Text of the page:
HUD’s Annual Report Shows the Housing First Model is a National Success

HUDNational homelessness has decreased by 10 percent, according to the U.S. Housing and Urban Development’s (HUD) 2014 Annual Homeless Assessment Report to Congress. The report revealed even greater declines in homelessness among veterans and persons living on the street.

The report states that 578,424 persons were experiencing homelessness on a single January night in 2014, according to the annually conducted point-in-time counts.

“As a nation, we are successfully reducing homelessness in this country, especially for those who have been living on our streets as a way of life,” HUD Secretary Julian Castro.

The overall decrease in homelessness can be largely attributed to the collaborative Housing First approach.

“The federal government, in partnership with states, communities, and the private and not-for-profit sectors, is focused on widespread implementation of what works to end homelessness,” said Laura Green Zeilinger, executive director of the U.S. Interagency Council on Homelessness. “Continued investment in solutions like permanent supportive housing and rapid re-housing using a Housing First approach is critical to the effort of every community to one day ensure homelessness is a rare, brief, and non-recurring experience.”

Since the 2010 launch of the Obama Administration’s Opening Doors campaign, there has been a 33 percent decline in homeless veterans, a 21 percent reduction in chronically homeless, a 15 percent decrease in the number of families with children experiencing homelessness and a 10 percent reduction in overall homelessness.

Despite these promising numbers, more work is still needed across the nation and locally in San Diego.

To learn more about the report, click here.

If you wish to volunteer for San Diego’s 2015 Annual Homeless Count, click here.

Public Comment Period Opens for VHHP Draft Guidelines

glassesThe public is invited to comment on the newly released draft guidelines for the initial funding round of the Veterans Housing and Homelessness Prevention (VHHP) Program.

Written comments will be accepted until 5 p.m. Dec. 10 and should be submitted using the online public comment form located on the VHHP Program website.

Originally approved by voters as Proposition 41 last June, VHHP provides $600 million in general obligation bond funding to help build, rehabilitate and acquire multifamily housing developments for low-income veterans. The money comes from the $1 billion underutilized California Veterans Farm and Home Loan program (CalVet).

Proposition 41 also permits the funds to be used for the provision of wraparound services for veterans once they are placed in affordable housing units.

Public hearings on the guidelines are scheduled for Dec. 8 in Los Angeles and Dec. 10 in Oakland. For the Los Angeles hearing, participants are being asked to RSVP to mayor.veterans@lacity.org. To register for the Oakland hearing, click here.

The VHHP NOFA release date has been pushed back approximately one month to December 2014, although no precise date has been given yet. Accordingly, the NOFA workshop dates have also been pushed back one month to December 2014/January 2015. The anticipated application date (initial NOFA) is still expected to be March 2015, with the anticipated award date in June 2015.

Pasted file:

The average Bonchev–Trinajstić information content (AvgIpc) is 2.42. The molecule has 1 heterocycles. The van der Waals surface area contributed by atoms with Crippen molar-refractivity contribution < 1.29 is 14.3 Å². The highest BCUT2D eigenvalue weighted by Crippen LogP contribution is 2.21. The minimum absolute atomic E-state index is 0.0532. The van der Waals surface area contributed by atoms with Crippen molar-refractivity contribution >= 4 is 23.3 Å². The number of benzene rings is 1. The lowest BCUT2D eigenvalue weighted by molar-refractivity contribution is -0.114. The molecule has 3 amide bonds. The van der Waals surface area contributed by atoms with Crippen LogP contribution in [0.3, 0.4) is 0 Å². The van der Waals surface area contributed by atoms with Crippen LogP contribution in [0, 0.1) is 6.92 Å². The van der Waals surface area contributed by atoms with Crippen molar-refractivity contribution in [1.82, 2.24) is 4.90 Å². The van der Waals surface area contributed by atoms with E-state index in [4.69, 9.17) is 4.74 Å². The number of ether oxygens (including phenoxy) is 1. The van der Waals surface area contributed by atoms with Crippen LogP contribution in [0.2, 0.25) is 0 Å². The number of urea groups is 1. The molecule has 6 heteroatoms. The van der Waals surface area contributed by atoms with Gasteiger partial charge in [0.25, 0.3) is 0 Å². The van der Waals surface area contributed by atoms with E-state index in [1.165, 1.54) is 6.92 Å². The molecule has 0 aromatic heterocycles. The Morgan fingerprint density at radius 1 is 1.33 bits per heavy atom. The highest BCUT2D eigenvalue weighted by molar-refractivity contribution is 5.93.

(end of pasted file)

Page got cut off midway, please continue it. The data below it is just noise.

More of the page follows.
For more information on VHHP, click here.

Department of Housing and Community Development Announces nearly $10M in Grants to Fight Homelessness

Approximately $9.9 million in Emergency Solutions Grants have become available to assist persons experiencing, or at risk of experiencing, homelessness. Eligible projects will provide supportive services, emergency shelter/transitional housing, homelessness prevention assistance and permanent housing.

Organizations that provide assistance to persons experiencing homeless or persons at risk of becoming homeless are encouraged to apply. Please note restrictions on eligible counties.

The deadline for completed applications is December 15, 2014, 5pm.

To learn more about the state-level process, please visit HCD’s website.

For information on the local application process, please visit the CoC San Diego’s website.

Speaker Atkins: California’s Homeless Veterans will be Better Served with VA Grant

AtkinsVeterans Village of San Diego and two other members of the California Association of Veteran Service Agencies will receive a total of $21.6 million in federal funds to provide services for veterans.

The money is part of a $53 million grant program called Supportive Services for Veteran Families (SSVF) administered by the U.S. Department of Veterans Affairs.

“As we work to end veterans homelessness, it will take a real partnership between the State of California, the federal government, and the non-profit organizations dedicated to serving our veterans,” said California Assembly Speaker Toni G. Atkins (D-San Diego) in a statement. “This funding from the Veterans Administration will help several outstanding organizations in California who are working hard to make sure everyone who put on the uniform has a roof over their head.”

“Thanks to this remarkable program, California veterans and their families now have an expanded resource to help prevent the misery of homelessness and move towards a brighter, more productive future,” said Phil Landis, President and CEO of Veterans Village of San Diego.

The other two members of the California Association of Veteran Service Agencies to receive funding are Swords to Plowshares and U.S. VETS.

Key Homeless Legislation Becomes Law

State PicturenewsletterA pair of bills that will provide new services and protections for homeless people have been signed into law.